According to The Solar Foundation’s (TSF) recently released interactive map, California has more solar workers than actors; more Texans work in solar than ranching; and the U.S. solar industry has more workers than the coal mining industry. Those findings and many more were discovered by The Solar Foundation team, led by Andrea Luecke, as they put together comprehensive solar job data about all fifty U.S. states and the District of Columbia.
The data were then put into an interactive map, screenshots of which you can view below. You can access the map in its entirety, here. The map shows how the states measure up in terms of solar employment, key solar policies and number of homes powered by solar energy. TSF’s National Solar Jobs Census 2012 and the Solar Energy Industries Association’s National Solar Database were analyzed along with other sources of data to develop the map.
It shouldn’t come as a surprise that most of the high ranking states in terms of installed solar capacity also proved to have the most solar jobs.
The top ten states for solar jobs in 2012 were: California, Arizona, New Jersey, Massachusetts, Pennsylvania, Colorado, New York, Texas, Michigan, and Ohio. In comparing solar employment estimates from today’s release with previous state figures that examined solar jobs in only a few states, six states – California, Arizona, Pennsylvania, Texas, Colorado, and New York – are in the top ten for the third year in a row. TSF also notes that many of the top ten solar job states actually have fairly low-quality solar resource. New Jersey, Massachusetts, Pennsylvania, New York, Michigan and Ohio all rank in the bottom 30 percent in the nation in terms of solar resource, according to The Solar Foundation. Of course, Germany already proved that it is not necessary to have a robust solar resource to grow a vibrant solar industry – the county has the highest installed solar capacity in the world.
Similar to SEPA’s top 10 utility solar rankings, which we reported earlier this week, TSF’s map ranks states by total jobs as well as solar jobs per capita. On a per capita basis, the top three solar states are Arizona, Hawaii and California. For total amount of solar jobs, California leads with Arizona coming in second and New Jersey coming in third.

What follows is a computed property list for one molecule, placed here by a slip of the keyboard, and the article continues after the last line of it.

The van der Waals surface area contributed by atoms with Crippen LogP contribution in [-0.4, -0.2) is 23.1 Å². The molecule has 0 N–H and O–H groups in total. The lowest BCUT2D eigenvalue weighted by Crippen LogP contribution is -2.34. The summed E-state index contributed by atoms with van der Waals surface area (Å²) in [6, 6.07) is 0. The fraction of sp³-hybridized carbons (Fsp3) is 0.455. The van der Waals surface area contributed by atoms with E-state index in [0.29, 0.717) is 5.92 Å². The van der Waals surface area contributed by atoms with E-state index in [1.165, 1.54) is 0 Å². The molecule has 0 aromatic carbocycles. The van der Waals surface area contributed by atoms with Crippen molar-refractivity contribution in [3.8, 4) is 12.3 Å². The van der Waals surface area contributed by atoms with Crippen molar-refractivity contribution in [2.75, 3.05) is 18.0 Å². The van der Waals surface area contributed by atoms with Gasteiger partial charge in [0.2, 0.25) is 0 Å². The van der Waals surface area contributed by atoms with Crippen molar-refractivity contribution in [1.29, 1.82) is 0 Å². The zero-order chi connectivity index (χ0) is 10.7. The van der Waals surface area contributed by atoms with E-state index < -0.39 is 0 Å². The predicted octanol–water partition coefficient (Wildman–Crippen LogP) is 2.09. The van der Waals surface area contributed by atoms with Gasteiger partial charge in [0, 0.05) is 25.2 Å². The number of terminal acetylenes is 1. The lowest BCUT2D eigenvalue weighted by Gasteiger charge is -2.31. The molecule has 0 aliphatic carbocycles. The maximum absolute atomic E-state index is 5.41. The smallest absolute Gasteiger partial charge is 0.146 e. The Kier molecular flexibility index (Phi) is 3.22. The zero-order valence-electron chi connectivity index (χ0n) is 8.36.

States ranking at the bottom of the list for total number of solar jobs include Wyoming, South Dakota and West Virginia. On a per capita basis, the states at the bottom are West Virginia, Alabama and Arkansas.
“Policies, or a lack thereof, are the biggest factor in determining whether a state will have a robust solar market and the workers to support it,” said Luecke who explained that states at the bottom of the list need more policy support in order to bring more solar jobs to their regions. “West Virginia, Oklahoma, South Carolina, Wyoming, Alabama, and other states struggling to grow their solar industry face unique constraints, but one major thing they have in common is a lack of strong policy drivers,” she said.
The maps also breaks down jobs by subsector in each state, compiling data on installation jobs, manufacturing jobs, sales and distribution jobs, and project development jobs.
“These jobs figures demonstrate that the U.S. solar industry remains a powerful source of job creation,” said Luecke in a statement. Rhone Resch, President and CEO of the Solar Energy Industries Association noted that employment in the solar industry has doubled in the past three years. Resch said that strong state solar policies – like renewable portfolio standards, third-party financing options, and net metering — have driven the incredible job growth.
“The Solar Foundation’s map illustrates that solar is an economic engine throughout the U.S. creating jobs from coast to coast,” said Resch.
This article was originally published on RenewableEnergyWorld.com. It was republished with permission.